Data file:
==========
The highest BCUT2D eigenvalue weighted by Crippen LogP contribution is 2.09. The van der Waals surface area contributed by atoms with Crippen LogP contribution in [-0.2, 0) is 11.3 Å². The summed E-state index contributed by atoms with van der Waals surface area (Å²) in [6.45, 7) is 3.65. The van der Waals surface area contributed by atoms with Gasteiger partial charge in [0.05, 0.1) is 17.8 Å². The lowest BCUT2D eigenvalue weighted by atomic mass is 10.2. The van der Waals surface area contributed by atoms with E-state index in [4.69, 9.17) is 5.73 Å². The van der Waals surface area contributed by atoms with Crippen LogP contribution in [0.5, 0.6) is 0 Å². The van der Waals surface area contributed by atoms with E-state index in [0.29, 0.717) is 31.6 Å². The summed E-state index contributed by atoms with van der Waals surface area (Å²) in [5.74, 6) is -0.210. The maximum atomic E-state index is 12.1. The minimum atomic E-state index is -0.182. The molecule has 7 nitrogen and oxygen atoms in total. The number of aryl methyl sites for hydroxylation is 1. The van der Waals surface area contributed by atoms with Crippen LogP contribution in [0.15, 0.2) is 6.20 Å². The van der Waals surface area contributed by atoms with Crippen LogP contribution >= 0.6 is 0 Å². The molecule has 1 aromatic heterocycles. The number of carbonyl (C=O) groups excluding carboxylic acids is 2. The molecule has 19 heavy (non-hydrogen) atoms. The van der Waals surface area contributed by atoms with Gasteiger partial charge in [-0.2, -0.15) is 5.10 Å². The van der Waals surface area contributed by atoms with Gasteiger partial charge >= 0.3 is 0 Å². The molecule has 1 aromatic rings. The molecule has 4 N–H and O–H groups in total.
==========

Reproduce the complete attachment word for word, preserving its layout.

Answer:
The highest BCUT2D eigenvalue weighted by Crippen LogP contribution is 2.09. The van der Waals surface area contributed by atoms with Crippen LogP contribution in [-0.2, 0) is 11.3 Å². The summed E-state index contributed by atoms with van der Waals surface area (Å²) in [6.45, 7) is 3.65. The van der Waals surface area contributed by atoms with Gasteiger partial charge in [0.05, 0.1) is 17.8 Å². The lowest BCUT2D eigenvalue weighted by atomic mass is 10.2. The van der Waals surface area contributed by atoms with E-state index in [4.69, 9.17) is 5.73 Å². The van der Waals surface area contributed by atoms with Crippen LogP contribution in [0.5, 0.6) is 0 Å². The van der Waals surface area contributed by atoms with E-state index in [0.29, 0.717) is 31.6 Å². The summed E-state index contributed by atoms with van der Waals surface area (Å²) in [5.74, 6) is -0.210. The maximum atomic E-state index is 12.1. The minimum atomic E-state index is -0.182. The molecule has 7 nitrogen and oxygen atoms in total. The number of aryl methyl sites for hydroxylation is 1. The van der Waals surface area contributed by atoms with Crippen LogP contribution in [0.15, 0.2) is 6.20 Å². The van der Waals surface area contributed by atoms with Crippen LogP contribution >= 0.6 is 0 Å². The molecule has 1 aromatic heterocycles. The number of carbonyl (C=O) groups excluding carboxylic acids is 2. The molecule has 19 heavy (non-hydrogen) atoms. The van der Waals surface area contributed by atoms with Gasteiger partial charge in [-0.2, -0.15) is 5.10 Å². The van der Waals surface area contributed by atoms with Gasteiger partial charge >= 0.3 is 0 Å². The molecule has 1 aromatic rings. The molecule has 4 N–H and O–H groups in total.